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MS is more aggressive in children but slower to cause disability than in adults
Date:11/16/2009

BUFFALO, N.Y. -- Magnetic resonance images (MRI) of patients diagnosed with multiple sclerosis in childhood show that pediatric onset multiple sclerosis is more aggressive, and causes more brain lesions, than MS diagnosed in adulthood, researchers at the University at Buffalo have reported.

Interestingly, however, patients with pediatric-onset MS -- which comprise up to 5 percent of total MS cases -- develop disabilities at a slower pace than patients with adult-onset MS, the data showed.

"Patients with pediatric-onset MS have three times as many relapses annually than patients with adult-onset disease, which suggests there is greater disease activity in this population," said Bianca Weinstock-Guttman, MD, associate professor of neurology in the UB School of Medicine and Biomedical Sciences and corresponding author.

"But surprisingly, the average time to reach the secondary progressive phase of the disease is longer in patients who develop MS in childhood than in adult onset MS," she continued. "Reaching the next stage of disability is almost 10 years longer in pediatric-onset patients."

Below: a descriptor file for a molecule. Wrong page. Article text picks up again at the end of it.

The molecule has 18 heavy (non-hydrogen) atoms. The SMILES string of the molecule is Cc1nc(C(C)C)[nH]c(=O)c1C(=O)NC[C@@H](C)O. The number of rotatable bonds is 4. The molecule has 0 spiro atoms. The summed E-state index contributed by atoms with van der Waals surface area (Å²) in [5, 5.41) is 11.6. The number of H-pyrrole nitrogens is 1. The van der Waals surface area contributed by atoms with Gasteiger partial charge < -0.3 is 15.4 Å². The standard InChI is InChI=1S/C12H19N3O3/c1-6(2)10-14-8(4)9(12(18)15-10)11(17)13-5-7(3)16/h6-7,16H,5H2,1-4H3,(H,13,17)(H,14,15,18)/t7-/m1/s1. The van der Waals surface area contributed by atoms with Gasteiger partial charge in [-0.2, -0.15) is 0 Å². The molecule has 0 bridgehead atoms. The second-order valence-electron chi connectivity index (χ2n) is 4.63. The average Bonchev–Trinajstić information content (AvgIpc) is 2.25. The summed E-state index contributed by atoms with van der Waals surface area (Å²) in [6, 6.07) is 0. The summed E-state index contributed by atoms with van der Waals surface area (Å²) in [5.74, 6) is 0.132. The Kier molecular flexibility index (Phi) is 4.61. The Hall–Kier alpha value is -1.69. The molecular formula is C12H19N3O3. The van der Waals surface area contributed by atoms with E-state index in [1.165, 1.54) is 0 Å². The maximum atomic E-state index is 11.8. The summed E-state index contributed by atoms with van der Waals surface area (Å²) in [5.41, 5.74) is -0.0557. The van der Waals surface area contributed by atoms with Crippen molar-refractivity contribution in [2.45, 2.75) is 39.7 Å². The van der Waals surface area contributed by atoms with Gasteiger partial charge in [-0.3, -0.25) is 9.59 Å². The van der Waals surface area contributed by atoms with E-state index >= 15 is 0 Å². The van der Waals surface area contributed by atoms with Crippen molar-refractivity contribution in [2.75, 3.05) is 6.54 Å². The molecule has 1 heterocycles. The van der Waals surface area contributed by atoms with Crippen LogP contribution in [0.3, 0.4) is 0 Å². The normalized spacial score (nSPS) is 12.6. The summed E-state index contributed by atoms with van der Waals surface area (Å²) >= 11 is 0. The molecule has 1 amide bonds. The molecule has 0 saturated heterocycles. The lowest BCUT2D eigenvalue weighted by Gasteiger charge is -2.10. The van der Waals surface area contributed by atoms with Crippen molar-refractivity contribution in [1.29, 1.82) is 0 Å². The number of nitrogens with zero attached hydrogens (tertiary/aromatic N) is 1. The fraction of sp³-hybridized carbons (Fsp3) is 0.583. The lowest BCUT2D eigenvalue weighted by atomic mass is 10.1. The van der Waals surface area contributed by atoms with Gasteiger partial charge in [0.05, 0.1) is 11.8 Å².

Weinstock-Guttman directs the Pediatric Multiple Sclerosis Center of Excellence located at Women and Children's Hospital, and the William C. Baird MS Center in Buffalo General Hospital (BGH), both Kaleida Health affiliates and UB teaching hospitals.

Eluen A. Yeh, MD, UB assistant professor of neurology and co-director in the Pediatric Multiple Sclerosis Center, is first author on the study, which was published online Nov. 5 in Brain.

The National Multiple Sclerosis Society estimates that 8,000 to 10,000 children (defined as up to 18 years old) in the U.S. have multiple sclerosis, and another 10,000 to 15,000 have experienced at least one symptom suggestive of MS. The disease causes demyelination -- destruction of the sheath that protects and insulates nerve fibers. Breaks in the myelin sheath disrupt the flow of electrical impulses, causing loss of
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Contact: Lois Baker
ljbaker@buffalo.edu
716-645-4606
University at Buffalo
Source:Eurekalert

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